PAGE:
Yota Egg

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Yota Egg
Wibro Egg

Yota Egg (also called Interbro iWWR-1000R[1]) — an autonomous mobile gateway between WiMax and WiFi wireless networks.[2][3]

Yota Egg is a battery-powered mobile WiFi access point that connects to the IEEE 802.16e wireless networks (Mobile WiMax), designed to provide Internet access to the devices without a WiMax adapter. With it any 802.11b/g WiFi-enabled device (laptops, communicators, players, camcorders, game consoles and so on) can connect to the WiMax network, regardless of hardware and software. Multiple devices or computers can be connected to the Internet thru one gateway, sharing a common sub-network between them.[1]

This gateway allows you to combine the advantages of WiMax and the wide availability of WiFi adapter. Advantages of this device are its compactness, high autonomy and the ability to quickly deploy a network with high-speed internet access using the popular Wi-Fi standard in the WiMax coverage area. This opens up possibilities of providing a network access in various unsuitable locations and facilities (lack of electricity, poor signal reception inside the building, etc.).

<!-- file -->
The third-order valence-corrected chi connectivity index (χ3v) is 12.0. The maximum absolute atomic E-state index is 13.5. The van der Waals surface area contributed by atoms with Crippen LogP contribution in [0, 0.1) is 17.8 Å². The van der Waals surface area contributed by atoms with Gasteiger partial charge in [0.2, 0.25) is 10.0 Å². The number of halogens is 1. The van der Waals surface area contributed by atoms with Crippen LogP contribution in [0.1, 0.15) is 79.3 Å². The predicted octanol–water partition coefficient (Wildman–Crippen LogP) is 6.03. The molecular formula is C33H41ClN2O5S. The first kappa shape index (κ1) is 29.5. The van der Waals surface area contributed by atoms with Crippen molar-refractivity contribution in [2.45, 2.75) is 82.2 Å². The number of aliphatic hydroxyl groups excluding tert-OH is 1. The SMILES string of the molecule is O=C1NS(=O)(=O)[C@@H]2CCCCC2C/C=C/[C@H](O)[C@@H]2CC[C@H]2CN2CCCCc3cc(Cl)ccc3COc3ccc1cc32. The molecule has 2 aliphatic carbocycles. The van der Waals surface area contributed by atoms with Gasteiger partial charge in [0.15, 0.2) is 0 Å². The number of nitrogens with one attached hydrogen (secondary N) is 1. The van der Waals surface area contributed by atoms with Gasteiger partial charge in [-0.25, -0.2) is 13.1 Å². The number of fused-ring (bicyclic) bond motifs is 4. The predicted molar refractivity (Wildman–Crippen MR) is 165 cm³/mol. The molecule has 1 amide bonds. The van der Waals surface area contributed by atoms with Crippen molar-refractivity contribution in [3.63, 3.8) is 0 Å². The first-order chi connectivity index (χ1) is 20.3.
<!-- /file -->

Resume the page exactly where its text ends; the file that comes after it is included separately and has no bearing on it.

Battery time capacity (when fully charged):

  • At low load: up to 8 hours
  • At high load: up to 4 hours


  • Network standard: IEEE 802.16e-2005
  • Frequency range: 2,5-2,7 GHz
  • Signal power: 200 mW


  • Network Standard: IEEE 802.11b/g
  • Frequency Range: 2.4 GHz
  • Signal power: 3 mW
  • Battery: 3.7 V, 2800 mAh
  • Antenna: Internal antenna
  • Dimensions: 110 × 61,8 × 28,3 mm
  • Weight: 130 g

"Egg" can be powered from USB ports. The current consumption of this device is 2 A, which exceeds the maximum permissible current for USB ports - 500 mA. In order reduce the load on the host port, the cable has two USB plugs on the end, intended for connecting in two USB-ports simultaneously to share the load. The device can be charged from a single USB port, but the charge rate will be significantly reduced.

See also[edit]



  1. ^ a b Interbro egg to Become Yota egg, The Portable WiMAX/WiFi Router
  2. ^ Vos, Esme (October 6, 2009). "Yota Egg: portable mobile WiMAX to Wi-Fi converter". muniwireless.com. Retrieved 6 February 2010. 
  3. ^ "Yota Egg, WiMAX egg in Russia". Gadget Folder. Oct 1, 2009. Retrieved 6 February 2010.